Upon studying the asthenosphere definition, we will find out that all the landmasses formed for millions of years are because of the magma movements here. The formation of Pangea and then progressing to Angara land and Gondwanaland took millions of years. Further, these landmasses produced the continents supporting the diverse ecosystem.

FAQs on Lithosphere and Asthenosphere: Definition and Brief Description

1. What is the Difference Between the Lithosphere and Asthenosphere?

Ans: As per the lithosphere definition, it is a solid but lighter part of the earth’s inner section that floats on the asthenosphere. It is not entirely solid rather divided into different solid blocks comprising the continental and oceanic crust. The asthenosphere, on the other hand, is fluidic in nature. It contains the upper part of the mantle. The magma in this layer is constantly moving due to pressure and heat.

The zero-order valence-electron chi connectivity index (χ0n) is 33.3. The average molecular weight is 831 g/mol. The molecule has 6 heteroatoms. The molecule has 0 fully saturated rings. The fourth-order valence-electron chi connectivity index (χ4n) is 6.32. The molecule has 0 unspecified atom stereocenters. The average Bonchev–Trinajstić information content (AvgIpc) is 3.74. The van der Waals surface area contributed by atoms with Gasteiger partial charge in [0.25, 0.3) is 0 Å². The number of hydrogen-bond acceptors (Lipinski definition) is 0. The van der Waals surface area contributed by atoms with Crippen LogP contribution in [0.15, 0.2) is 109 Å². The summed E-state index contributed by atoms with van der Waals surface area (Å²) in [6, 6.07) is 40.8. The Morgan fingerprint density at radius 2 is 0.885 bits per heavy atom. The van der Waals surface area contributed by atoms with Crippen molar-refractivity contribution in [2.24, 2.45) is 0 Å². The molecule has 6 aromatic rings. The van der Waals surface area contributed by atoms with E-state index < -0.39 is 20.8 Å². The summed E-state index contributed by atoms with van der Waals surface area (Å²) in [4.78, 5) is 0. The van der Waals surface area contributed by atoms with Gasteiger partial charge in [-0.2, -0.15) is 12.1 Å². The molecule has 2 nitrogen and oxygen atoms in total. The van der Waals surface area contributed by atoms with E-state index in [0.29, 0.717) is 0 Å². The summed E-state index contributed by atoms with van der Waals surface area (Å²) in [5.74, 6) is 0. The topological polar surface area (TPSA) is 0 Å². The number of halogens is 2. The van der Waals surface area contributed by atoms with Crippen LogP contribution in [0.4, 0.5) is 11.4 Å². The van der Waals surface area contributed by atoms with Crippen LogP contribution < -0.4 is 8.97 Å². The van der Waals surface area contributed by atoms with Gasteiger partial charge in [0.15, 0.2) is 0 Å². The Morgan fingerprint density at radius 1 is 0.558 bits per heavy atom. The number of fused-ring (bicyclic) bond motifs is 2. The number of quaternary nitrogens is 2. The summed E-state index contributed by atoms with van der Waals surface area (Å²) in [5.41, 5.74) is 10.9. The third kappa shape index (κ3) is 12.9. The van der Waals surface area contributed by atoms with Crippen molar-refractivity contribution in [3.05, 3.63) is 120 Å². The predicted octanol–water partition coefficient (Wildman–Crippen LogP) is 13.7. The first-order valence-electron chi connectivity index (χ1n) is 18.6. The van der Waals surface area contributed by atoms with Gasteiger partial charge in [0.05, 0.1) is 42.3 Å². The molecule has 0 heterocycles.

2. Why is the Asthenosphere Called Weak?

Ans: As per the asthenosphere meaning, it is considered as a weak layer as it is fluidic in nature. It is denser but does not have a solid platform.

3. What Causes Earthquakes and Volcanic Eruptions?

Ans: Due to the movement in the asthenosphere, the lithosphere weakens resulting in fissures and cracks. Magma passing from these cracks causes volcanic eruptions. Moreover, the movement of the asthenosphere also results in tremors in the blocks of the lithosphere causing earthquakes.